Waggonner Center lectures to be initiated Sept. 22
The legacy Joe D. Waggonner, who served as a U.S. congressman for 18 years, will continue to flourish at his alma mater, Louisiana Tech, with the beginning of the Joe. D. Waggonner Center for Bipartisan Politics and Public Policy lectures.
On Tuesday, Sept. 22, national political analyst Charlie Cook will be featured as a guest lecturer at 10:15 a.m. in Howard Auditorium. Charlie Cook is publisher of The Cook Political Report, political analyst for the National Journal Group, and is a political analyst for NBC News.
The event will be streamed online at www.latechtv.com/events.html.
Waggonner served as the United States congressman from Louisiana’s Fourth Congressional District from 1961 to 1978. During his years of public service, Waggonner worked to create a spirit of bipartisanship in the United States House of Representatives and left behind a significant legacy due to his unique approach to public policy. Tech currently houses a collection of his papers and photographs. The papers and photographs are in the process of being digitized so they can be available for the public to view online.
“We have his congressional papers here, and we want to digitize the documents for research,” said Dr. Kenneth Rea, vice president for academic affairs. “Joe Waggonner was a great congressman and an outstanding supporter of the university. We’re very pleased to have his papers at Louisiana Tech. Our students certainly will be beneficiaries of the center.”
Rea added that the lectures are open and free for students, faculty, staff and the public to attend.
“The center is devoted to working with students and preparing them to be productive, informed and active citizens so they can preserve this great democracy we have, and bipartisanship is one of the keys to do that,” Rea said. “Charlie Cook’s lecture will introduce the Waggonner Center to the students and to the public. Charlie Cook is a well-known expert in this area.”
Bill Willoughby, associate dean of the College of Liberal Arts, said the hope of the center is to promote bipartisan policies and give students and the public a chance to learn about public policy.
“Joe Waggonner was one of the few politicians who could cross party lines and move policy along,” Willoughby said. “Those are the attitudes we want to instill in students – the restoration of bipartisan politics as well as consider issues of public policy.”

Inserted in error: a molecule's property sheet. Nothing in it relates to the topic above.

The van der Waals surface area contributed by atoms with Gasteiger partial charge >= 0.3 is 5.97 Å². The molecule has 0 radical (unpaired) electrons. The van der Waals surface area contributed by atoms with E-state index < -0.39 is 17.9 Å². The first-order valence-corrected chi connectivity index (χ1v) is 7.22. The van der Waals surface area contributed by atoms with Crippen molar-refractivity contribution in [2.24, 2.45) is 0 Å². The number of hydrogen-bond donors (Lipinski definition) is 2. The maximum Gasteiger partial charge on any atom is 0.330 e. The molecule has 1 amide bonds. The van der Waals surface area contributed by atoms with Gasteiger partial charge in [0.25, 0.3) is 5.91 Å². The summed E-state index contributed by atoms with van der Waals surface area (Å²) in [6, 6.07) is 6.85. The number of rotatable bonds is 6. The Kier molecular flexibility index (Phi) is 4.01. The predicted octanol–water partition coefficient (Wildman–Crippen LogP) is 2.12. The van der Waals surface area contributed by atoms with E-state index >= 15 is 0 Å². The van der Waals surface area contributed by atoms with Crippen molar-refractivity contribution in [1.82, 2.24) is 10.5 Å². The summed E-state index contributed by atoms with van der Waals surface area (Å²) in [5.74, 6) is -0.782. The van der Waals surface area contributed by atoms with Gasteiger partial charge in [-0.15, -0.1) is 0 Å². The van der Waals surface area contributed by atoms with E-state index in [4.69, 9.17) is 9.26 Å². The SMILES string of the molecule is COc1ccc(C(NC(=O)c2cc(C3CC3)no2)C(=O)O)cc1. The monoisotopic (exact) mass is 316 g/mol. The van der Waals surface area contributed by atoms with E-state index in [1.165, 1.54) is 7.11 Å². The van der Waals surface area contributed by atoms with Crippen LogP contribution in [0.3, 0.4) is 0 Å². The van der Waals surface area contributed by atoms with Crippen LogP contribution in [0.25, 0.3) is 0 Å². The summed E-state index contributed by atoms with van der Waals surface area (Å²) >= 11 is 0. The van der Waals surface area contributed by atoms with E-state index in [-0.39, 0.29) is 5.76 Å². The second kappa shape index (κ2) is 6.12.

Willoughby added that he hopes the center will be able to bring in an annual lecturer every year, sponsor internships and, with time, place an endowed chair over the center.
“This is a place to focus on student learning,” he said. “If the center were to spawn another person as instrumental in public politics as Joe Waggonner, it will be worth the investment and good for Louisiana.”
Waggonner was instrumental in maintaining funding and resources for critical projects and programs in the Fourth Congressional District, including Barksdale Air Force Base, General Motors and the Interstate 49 project. His dedication to his constituency and sense of commitment to public service through a bipartisan approach to policy made him an effective national legislator.
“The Department of Social Sciences is very excited about the establishment of the Waggonner Center,” said Dr. Jason Pigg, head of the social sciences department. “I believe it is going to help provide tremendous opportunities for the development of our students, especially with its focus on civic engagement.”
In 1977, Tech inducted Waggonner into the Hall of Distinguished Alumni, the university’s highest alumni honor, and he was also listed as one of the 100 Distinguished Alumni in Tech’s First 100 Years. He continued to support the work of the university and its varied programs and athletics until his death in 2007.
“He loved Louisiana Tech,” said Tech President Dan Reneau. “You always could depend on him, and he always wanted to support us. I think it’s very appropriate that we have the Joe Waggonner Center and initiate these lectures.”
Written by Judith Roberts